1. So you have 4 weeks to prepare for the GMAT. For whatever reason, you need to do in 1 month what most people do in several. 30 days, no time to fool around. Say goodbye to your friends and family and promise to call them in a month or so, when you have time to restore your relationships…

    The cons of this situation are obvious: the pressure, first of all. Secondly, the difficulty to find a work-study balance: it’s a good bet you won’t be too much fun over the next few weeks.

    There are, however, a few pros to your situation: studying over such a short time means you literally don’t have enough time to forget much. People studying over a longer period have to start reviewing material at a certain point before they start forgetting, but you’re not going to have to do that. Plus, examPAL automatically feeds you questions that incorporate material you’ve already done: for example, Coordinate Geometry questions repeat the principles of Triangles, Quadrilateral, Circles, and Polygons. This means you’re constantly revising even as you’re learning new material.

    In each new topic, examPAL incorporates ideas and tools from previous topics, so that each progression has an element of revision in it.

     

    Reality Check

      • Did you not know the material well enough? No choice but to go back to the basics and relearn it. Having a firm grasp of fundamentals is essential.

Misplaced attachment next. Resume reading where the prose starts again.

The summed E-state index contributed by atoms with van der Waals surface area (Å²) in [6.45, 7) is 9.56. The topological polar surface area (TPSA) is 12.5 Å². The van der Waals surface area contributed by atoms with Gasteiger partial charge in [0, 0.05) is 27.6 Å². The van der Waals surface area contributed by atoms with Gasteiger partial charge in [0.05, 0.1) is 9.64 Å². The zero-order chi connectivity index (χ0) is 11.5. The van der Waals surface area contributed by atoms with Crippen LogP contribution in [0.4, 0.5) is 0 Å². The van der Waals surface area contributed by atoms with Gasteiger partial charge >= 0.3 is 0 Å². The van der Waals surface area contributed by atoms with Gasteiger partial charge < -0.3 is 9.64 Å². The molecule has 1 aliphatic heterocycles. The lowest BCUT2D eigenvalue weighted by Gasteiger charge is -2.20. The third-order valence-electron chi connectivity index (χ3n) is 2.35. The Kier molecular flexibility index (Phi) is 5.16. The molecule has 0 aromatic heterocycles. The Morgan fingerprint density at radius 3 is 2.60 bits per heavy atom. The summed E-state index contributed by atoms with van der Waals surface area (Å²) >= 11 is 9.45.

• Did you run out of time? Build a detailed plan for the test.
      • Did you make ‘silly’ mistakes? Think of techniques that can stop you from repeating them, such as what to write on your scratchpad, remembering to look at each DS statement separately, and crossing out answers one by one.

    You may want to get an Enhanced Score Report for more information on your performance.

     

    The first rule for first-timers: Mastering the GMAT is not about knowledge – it’s about developing a skill. Devote enough time to develop your mind flexibility.

    The first rule for retakers: if you wish to improve, you must do everything you did last time – but more and better! Don’t assume you remember anything or can skip any topic before putting it to the test.

    Be a Man (or Woman) with a Plan

    Before doing anything else, make a detailed study plan! Know what you are doing for each of the next 30 days. Your plan should include:

    • Daily study. With 30 days to go, you don’t have the luxury of too many days off. Be realistic, though – try to and think ahead of time of all the non-GMAT things you’ll have to do over the next month, and build a schedule around them. It is, however, advisable to take one day off every week and do something really fun!
    • Budget about 100-120 study hours overall, the recommended amount of time. This makes for an intense month, but is realistic if you devote yourself to it.

     

    The plan should look something like this:

    First 20 days

    • Make an ordered list of the subjects on examPAL.com, from what you feel is your weakest to your strongest:
      • Integers
      • Geometry Basics
      • Algebra Basics
      • Vocabulary and Memorization
      • Critical Reasoning
      • Analytical Writing
      • Fractions and Percent
      • Ration and Proportions
      • Interest
      • Reading Comprehension
      • Sentence Correction
      • Triangles
      • Powers and Roots
      • Quadrilaterals
      • Expressions and Equations
      • Rate and Work
      • Circles
      • Polygons
      • Counting Methods and Probability
      • Coordinate Geometry
      • Descriptive Statistics
      • Solids
      • Integrated Reasoning
    • Starting with the weakest, plan a day-long mini schedule for each subject, which looks like this:
      • Review fundamental material (on examPAL this means going over the Intro and Lesson). While doing so, keep two different lists going: